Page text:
Over the last few years networks have realized that television reboots of famous movies usually thrive on the small screen.
“Bates Motel,” “Fargo,” “The Exorcist,” “Lethal Weapon,” “Lemony Snicket’s A Series Of Unfortunate Events” and “She’s Gotta Have It” are just a handful of shows to have inspired or been directly rebooted as TV shows.
So it was little surprise when it was announced that “True Lies,” the 1994 action extravaganza written and directed by James Cameron and starring Arnold Schwarzenegger and Jamie Lee Curtis, was to be given such treatment. Especially as it grossed $378 million across the world when it was initially released.
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I recently had the chance to talk Mary Viola, who is working as an executive producer on the “True Lies” reboot, alongside producers McG, Marc Guggenheim and Cameron. Unfortunately Viola couldn’t say too much about the show, but she did insist that the series has “so much potential” and is such a great concept that it could “live on forever.”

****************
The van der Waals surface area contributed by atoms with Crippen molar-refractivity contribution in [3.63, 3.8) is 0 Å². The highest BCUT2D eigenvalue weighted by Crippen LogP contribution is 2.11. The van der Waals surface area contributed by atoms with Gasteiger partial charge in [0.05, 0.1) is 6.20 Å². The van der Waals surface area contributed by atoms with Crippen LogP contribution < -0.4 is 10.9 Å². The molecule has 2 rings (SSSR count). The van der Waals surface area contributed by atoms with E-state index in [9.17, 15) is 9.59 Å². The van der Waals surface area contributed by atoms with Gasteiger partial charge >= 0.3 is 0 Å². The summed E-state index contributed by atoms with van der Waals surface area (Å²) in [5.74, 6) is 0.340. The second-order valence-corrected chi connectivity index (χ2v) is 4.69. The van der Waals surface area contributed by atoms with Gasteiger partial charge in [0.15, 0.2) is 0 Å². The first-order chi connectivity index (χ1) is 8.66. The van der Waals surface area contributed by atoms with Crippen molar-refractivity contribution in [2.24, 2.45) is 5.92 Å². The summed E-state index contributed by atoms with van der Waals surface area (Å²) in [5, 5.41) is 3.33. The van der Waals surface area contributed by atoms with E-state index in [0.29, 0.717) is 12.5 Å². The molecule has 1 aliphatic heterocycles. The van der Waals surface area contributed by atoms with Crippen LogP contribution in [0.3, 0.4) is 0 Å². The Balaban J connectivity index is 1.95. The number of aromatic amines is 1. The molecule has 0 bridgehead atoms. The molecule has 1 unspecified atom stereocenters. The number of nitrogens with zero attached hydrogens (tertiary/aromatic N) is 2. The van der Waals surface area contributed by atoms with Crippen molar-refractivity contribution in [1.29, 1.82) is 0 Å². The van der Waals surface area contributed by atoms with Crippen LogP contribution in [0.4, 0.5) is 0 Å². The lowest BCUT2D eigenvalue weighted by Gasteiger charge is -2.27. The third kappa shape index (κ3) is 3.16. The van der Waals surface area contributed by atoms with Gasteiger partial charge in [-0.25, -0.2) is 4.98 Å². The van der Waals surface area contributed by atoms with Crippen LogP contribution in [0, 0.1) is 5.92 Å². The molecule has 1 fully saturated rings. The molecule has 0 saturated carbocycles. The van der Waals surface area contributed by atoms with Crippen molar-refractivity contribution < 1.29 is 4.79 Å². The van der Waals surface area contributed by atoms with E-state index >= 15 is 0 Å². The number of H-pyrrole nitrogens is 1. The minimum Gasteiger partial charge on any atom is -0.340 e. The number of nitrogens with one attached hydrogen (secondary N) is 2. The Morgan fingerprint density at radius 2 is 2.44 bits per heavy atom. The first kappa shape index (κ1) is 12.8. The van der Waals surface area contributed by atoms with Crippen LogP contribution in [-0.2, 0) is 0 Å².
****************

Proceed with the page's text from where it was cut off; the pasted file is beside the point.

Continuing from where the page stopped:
“We’re developing that,” Viola responded when I brought up “True Lies.” “I wish I was allowed to talk about it. We are developing it. I think it is going to make a spectacular TV series.”
“I have to be tight-lipped on that unfortunately. There’s so much potential. As a TV concept, that could live on forever. I am looking forward to that moving forward and us doing it well.”
In “True Lies” Arnold Schwarzenegger played Harry Tasker, a U.S. government agent that has to try and balance his life as a spy with his duties as a husband to Jamie Lee Curtis and a father to their daughter Dana (Eliza Dushku), who think he is a computer salesman.
After the success of the blockbuster Cameron intended to make a a follow-up around 2002. However, after the 9/11 attacks, Cameron insisted that terrorism could no longer be taken lightly, and shelved the project indefinitely.